Sure. When we were researching handhelds, probably five or six years ago now, there were a couple things that standard PocketPC-type handhelds didn’t do for you. And a PocketPC-type handheld is kind of like a smartphone. It’s got the color screen and you can get them with the little keyboards or you can get them with just numeric keypads on them, but typically they all going to be consistent in that they’re going to use Wi-Fi, which has a limited range, and secondly they have a color screen which completely washes out in sunlight. Thirdly the battary live when you are using Wi-Fi tend to not last as long as an auction, so now you have to start worring about having hot spares avaliable. So we wanted to find a hand held solution that resolved all of these issues. So the hand held that we found and that we have implemented into our software A) has a screen that does not get wash out in direct sunlight, no matter how bright it is you can still see the screen. B) It uses a RS signal that is at a lower bandwidth than WIFI which allows it ,its just a measure of physics here, that allows the signal to travel further without breaking apart. So our typical range with our hand helds is about 1000 feet. And then lastly the batteries, its just three double A batteries nothing fancy and they will last over 24 hours of continuous use. Wow. So we kind of resolved all three of the issues we have with the hand helds when we found that unit and made it work with our software.

Very nice and with the hand helds you can obviously clerk an event what other, are there any other things you can do?

There are, there are a couple applications for the hand held. The first and most often used of course is the clerking capablility. It can be very handy especially in a catalog sale to just walk around and clerk the auction, in that mobile sale where you do need that ability to walk around. It also comes with an optional built-in barcode reader. With that bar code reader you can actually scan lot labels that you have printed out with barcodes. Another function you can use the hand held for is lotting an auction. What auction houses and some heavy equipment and other types of auctions that manage inventory. What they have to do is they kind of have a multi step process that means they take the inventory in they give it an inventory number but they are doing that before they know necessarily they won’t know what lot number they are going to give the item, they may not even know what auction they are going to sell the item in. They have to have a means to track inventory. So they may go ahead and barcode the inventory stick it in the warehouse, stick it on the lot, whatever the case may be. So what the hand held allows them to do is lets say later on they get the auction lined up and in the case of let’s say an antique gallery they pull items out of the warehouse till they have enough for an auction they can walk the line, if you will, with that hand held and scan the inventory labels and assign that to a lot number for the sale, so that the catalog is in order.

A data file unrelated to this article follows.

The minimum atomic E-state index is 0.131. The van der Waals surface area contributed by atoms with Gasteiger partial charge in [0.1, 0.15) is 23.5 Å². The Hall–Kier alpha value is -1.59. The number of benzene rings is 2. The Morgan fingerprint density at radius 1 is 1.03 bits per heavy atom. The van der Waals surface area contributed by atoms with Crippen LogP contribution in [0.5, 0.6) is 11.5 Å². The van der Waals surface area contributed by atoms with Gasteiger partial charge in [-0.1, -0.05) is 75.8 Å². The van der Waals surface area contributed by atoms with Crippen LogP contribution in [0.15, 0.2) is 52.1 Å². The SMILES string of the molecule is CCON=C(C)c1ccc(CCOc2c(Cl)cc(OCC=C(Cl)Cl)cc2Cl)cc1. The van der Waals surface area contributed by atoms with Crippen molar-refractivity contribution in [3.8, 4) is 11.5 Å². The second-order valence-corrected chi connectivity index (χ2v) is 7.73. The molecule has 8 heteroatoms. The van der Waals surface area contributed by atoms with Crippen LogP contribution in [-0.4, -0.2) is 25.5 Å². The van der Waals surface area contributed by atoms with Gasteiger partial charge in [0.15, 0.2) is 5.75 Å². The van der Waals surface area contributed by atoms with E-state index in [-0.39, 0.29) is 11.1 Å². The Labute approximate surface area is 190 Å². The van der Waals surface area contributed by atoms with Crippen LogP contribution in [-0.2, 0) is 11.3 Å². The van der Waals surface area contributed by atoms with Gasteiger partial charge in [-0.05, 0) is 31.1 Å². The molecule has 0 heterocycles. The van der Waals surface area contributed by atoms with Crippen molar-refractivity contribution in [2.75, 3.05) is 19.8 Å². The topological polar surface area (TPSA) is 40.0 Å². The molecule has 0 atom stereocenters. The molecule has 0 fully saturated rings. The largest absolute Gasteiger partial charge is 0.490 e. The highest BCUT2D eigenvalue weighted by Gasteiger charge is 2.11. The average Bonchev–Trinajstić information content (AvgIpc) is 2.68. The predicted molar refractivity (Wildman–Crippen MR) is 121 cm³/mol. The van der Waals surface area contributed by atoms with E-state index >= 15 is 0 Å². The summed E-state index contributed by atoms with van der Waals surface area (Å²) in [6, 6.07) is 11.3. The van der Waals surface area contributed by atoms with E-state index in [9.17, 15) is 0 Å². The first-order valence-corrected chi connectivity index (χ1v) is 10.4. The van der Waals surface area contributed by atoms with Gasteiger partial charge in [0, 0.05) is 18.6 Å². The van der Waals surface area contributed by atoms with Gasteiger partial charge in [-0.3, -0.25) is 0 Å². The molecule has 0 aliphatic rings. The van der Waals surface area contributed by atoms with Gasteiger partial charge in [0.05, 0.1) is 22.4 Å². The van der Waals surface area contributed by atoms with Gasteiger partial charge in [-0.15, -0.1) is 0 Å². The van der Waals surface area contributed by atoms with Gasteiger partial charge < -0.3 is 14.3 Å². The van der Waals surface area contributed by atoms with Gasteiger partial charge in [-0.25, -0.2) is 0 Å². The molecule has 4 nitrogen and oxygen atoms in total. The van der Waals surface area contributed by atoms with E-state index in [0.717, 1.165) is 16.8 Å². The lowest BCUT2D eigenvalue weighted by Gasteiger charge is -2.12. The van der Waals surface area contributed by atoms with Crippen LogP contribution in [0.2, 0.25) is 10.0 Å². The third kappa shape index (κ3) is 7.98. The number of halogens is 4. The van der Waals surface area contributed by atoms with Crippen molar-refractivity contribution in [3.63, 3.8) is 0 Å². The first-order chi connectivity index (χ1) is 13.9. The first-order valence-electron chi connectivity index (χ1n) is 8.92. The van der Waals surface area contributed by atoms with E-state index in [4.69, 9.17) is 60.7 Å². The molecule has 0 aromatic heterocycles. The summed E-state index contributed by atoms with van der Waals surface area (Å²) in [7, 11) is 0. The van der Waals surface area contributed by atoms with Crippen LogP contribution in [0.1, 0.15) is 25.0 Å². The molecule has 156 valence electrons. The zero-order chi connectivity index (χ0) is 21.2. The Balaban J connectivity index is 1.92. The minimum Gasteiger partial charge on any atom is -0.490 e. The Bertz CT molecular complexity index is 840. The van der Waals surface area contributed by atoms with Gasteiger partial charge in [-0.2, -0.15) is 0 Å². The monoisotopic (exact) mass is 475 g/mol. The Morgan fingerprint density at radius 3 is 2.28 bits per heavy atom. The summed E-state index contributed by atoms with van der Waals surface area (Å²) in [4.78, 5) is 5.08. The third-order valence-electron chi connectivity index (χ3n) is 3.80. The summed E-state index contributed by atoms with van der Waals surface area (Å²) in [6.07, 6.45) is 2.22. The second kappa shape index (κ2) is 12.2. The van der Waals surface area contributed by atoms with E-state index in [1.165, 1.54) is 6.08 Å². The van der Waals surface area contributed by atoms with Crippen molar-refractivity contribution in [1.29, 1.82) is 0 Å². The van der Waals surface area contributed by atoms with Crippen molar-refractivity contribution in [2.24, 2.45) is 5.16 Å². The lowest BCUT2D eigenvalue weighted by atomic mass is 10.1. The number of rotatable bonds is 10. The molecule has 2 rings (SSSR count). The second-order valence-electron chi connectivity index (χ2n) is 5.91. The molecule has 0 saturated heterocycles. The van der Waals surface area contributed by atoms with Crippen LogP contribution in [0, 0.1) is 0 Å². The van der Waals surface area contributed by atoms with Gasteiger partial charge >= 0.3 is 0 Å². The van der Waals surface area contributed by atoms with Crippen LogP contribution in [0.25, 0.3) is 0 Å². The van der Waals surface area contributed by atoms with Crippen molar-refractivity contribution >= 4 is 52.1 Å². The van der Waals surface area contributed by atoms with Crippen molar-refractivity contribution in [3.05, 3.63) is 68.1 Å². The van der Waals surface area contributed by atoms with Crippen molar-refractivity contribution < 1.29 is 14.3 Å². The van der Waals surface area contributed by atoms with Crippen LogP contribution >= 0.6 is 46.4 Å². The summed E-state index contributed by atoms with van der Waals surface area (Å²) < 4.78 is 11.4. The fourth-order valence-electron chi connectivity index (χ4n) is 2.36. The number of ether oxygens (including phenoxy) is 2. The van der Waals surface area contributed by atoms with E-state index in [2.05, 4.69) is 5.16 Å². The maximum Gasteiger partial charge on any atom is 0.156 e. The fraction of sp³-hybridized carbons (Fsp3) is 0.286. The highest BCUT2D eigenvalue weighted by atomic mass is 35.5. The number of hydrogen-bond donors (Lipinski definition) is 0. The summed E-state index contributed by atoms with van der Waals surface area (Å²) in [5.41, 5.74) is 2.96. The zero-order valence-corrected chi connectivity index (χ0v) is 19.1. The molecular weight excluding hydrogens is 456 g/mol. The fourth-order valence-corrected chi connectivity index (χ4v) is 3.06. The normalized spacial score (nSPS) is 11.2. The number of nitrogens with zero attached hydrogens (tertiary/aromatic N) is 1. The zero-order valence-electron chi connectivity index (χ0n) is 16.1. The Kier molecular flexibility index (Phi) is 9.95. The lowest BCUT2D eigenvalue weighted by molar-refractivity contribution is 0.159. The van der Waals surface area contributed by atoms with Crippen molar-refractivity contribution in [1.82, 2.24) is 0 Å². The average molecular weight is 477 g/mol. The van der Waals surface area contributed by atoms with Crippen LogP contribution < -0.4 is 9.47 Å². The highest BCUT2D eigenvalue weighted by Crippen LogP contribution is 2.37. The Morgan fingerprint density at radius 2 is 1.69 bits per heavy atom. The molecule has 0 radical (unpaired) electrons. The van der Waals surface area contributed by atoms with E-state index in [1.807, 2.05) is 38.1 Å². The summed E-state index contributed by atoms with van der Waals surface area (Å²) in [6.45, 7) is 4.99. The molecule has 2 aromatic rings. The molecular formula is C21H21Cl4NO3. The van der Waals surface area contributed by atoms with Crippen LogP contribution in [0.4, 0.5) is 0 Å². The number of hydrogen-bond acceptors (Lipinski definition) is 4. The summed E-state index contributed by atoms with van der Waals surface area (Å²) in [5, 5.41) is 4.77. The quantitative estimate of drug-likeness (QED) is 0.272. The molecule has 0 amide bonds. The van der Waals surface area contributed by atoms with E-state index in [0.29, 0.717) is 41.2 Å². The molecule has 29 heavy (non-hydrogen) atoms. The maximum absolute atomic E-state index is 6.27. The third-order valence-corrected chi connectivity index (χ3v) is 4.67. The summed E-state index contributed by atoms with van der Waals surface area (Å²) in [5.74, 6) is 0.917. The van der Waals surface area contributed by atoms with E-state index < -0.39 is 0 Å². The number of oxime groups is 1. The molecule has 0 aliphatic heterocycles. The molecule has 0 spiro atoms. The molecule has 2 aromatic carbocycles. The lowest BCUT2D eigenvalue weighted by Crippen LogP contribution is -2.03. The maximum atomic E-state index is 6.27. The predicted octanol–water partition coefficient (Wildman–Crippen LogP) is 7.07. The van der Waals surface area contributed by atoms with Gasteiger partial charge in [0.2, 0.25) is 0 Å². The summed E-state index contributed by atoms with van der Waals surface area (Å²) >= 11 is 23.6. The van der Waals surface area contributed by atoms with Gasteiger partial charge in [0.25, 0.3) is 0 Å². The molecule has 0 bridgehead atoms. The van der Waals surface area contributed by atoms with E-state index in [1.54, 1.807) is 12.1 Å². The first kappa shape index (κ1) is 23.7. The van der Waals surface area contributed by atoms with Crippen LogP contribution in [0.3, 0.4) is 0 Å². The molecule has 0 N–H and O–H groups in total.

Another thing you can do with that built-in barcode scanner is you can decode VINs. So as inventory is coming in, in this case vehicles and I want to say it is from ’94 on, I may be a little off with that, but there is a barcode label on newer vehicles that you can scan with a hand held, and our hand held will then decode and say hey this is a 2001 Ford F150 XLT with a V8 and the automatic transmission. So it can really make the inventory entry in the case of scanning VINs much faster, and obviously less prone to errors. And then the last option it has relates to the multi-parcel software thats is built-in to Auction Flex. The hand held allows you to what-if queries on the fly, so that your ringman can be walking around if somebody wants to know “what-if” for a new contination the ringman can just enter it right there and tell them without walk backing and for to the computer.

Very Nice, While we are on the subject of Multi-par, a couple of the guys that I work with, who when they found out that I had an interview with you, made me promise to ask you if it was in your plans to ever consider releasing a stand alone mulit-par package. Is that something that has ever crossed your mind?
You know we are, again we stay away from that, if for no other reason than it lead to the perception that we offer the software in modules. We are priced competitivly and we have many customers who use Auction Flex only for multi-parcel. So you know it is one of those things that you can get the software and only use the multi parcle or you can get the software and only use the regular auction management stuff or you can use them both. Its up to you, but we won’t be spliting that out, that’s not in the plans.

Sure. Talk a little bit about your customer database, as far as possible multiple registrations per bidder, per seller, per event.